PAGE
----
3

I observe that the word confidante has circa 3,2001 hits on The New York Times. And I also observe that on the same newspaper the word confident has ca. 148,000 hits.

3,200 seems to me a remarkable number. As is well known, confidante is used only for women, while confident is used both for men and women.

So the question is: Does this represent a persistent tendency to preserve sexism in language? Or are there cases in which confidante is preferable, for whatever reason?

1Searching from other countries could have different results.

14
  • 8
    I'm confident that, in many of those 148,000 hits, the word being used as adjective, not as a noun. – J.R. Mar 4 '13 at 16:23
  • 2
    If OP has accidentally misspelt the masculine form (which should be confidant), it's General Reference. But since that isn't a valid reason for closevoting, I'm going for Too Localised. FWIW, Google Books has 180 instances of she is my confidant, as against only 280 for he is my confidant, showing that many Anglophones don't bother with the gender-specific spelling anyway. – FumbleFingers Mar 4 '13 at 17:22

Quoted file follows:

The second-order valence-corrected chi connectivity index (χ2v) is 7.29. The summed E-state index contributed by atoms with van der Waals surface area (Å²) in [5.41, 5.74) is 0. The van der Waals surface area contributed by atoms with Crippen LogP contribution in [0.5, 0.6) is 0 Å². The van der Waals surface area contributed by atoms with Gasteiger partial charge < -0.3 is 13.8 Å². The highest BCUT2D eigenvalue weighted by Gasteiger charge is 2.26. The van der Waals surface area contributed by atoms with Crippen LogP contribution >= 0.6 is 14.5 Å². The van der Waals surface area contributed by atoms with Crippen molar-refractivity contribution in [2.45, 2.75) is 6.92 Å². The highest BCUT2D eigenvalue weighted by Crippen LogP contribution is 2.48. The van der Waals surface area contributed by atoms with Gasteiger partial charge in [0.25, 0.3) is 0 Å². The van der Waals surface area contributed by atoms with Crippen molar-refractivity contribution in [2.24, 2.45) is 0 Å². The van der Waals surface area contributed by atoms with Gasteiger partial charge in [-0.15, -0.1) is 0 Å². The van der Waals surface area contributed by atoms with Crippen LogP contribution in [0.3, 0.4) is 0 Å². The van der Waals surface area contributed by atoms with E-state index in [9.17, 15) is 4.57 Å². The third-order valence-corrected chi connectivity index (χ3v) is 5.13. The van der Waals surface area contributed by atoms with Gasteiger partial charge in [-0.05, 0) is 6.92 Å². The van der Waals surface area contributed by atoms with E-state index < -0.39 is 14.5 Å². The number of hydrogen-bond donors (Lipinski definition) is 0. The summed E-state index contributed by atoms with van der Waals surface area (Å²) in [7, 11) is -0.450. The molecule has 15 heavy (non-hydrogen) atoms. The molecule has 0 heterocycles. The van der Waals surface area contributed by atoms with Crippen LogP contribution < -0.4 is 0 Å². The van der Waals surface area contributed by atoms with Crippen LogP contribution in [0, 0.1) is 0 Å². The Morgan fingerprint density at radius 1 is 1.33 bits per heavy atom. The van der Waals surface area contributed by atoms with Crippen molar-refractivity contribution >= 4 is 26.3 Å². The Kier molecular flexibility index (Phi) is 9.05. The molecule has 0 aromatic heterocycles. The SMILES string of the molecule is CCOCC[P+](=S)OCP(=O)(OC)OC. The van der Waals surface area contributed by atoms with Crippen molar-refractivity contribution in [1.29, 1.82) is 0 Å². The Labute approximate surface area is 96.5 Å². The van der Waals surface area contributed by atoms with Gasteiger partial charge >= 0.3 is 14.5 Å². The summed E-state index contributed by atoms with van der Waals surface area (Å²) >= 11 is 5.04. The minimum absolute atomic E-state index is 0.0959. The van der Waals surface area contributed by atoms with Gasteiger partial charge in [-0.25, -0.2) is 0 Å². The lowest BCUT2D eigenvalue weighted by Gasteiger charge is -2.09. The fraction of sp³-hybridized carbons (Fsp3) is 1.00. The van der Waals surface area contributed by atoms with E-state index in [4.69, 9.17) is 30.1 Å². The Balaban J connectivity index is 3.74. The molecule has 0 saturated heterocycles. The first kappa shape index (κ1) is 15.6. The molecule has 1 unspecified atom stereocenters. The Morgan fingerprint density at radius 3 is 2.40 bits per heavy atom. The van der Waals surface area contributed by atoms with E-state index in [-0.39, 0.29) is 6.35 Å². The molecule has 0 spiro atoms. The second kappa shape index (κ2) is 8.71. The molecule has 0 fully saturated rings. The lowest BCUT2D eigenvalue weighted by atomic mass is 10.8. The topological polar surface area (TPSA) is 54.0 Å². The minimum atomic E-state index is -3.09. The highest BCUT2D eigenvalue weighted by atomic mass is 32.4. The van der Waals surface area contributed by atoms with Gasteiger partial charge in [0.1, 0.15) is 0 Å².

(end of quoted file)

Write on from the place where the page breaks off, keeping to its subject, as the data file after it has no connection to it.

• 2
    @FumbleFingers I disagree with closing as Too Localized. This is a common mistake made by English Language Learners. – snailplane Mar 4 '13 at 18:17
  • 1
    @FumbleFingers: I agree with snailplane about leaving the question open. Still, I upvoted your comment because I appreciated your research and data. – J.R. Mar 4 '13 at 18:21
  • 5
    Although English has fiancé and fiancée, blond and blonde, confidant and confidante, divorcé and divorcée, etc., many people use such pairs interchangeably. Others use a single version (blonde, divorcee, etc.) for both genders. So, I don't personally think it is well known, as you put it. – snailplane Mar 4 '13 at 19:53
14

These are different words.

Confidante is a noun meaning ‘a person in whom one confides’. Both this, the feminine form, and the masculine form confidant without the feminine -e ending have been borrowed from French, in which language it derives from a participle. English preserves the gender distinction, which is not, I think, particularly sexist: the words are generally used of particular relationships in which it may be significant to distinguish male and female friends. It is, at any rate, no more sexist than the distinction between boyfriend and girlfriend.

Confident is an adjective, meaning ‘sure of oneself’ when used without modification, or sure, trusting of [another]. It is derived directly from Latin. Like other English adjectives, it is not inflected

Your Answer

By clicking “Post Your Answer”, you agree to our terms of service, privacy policy and cookie policy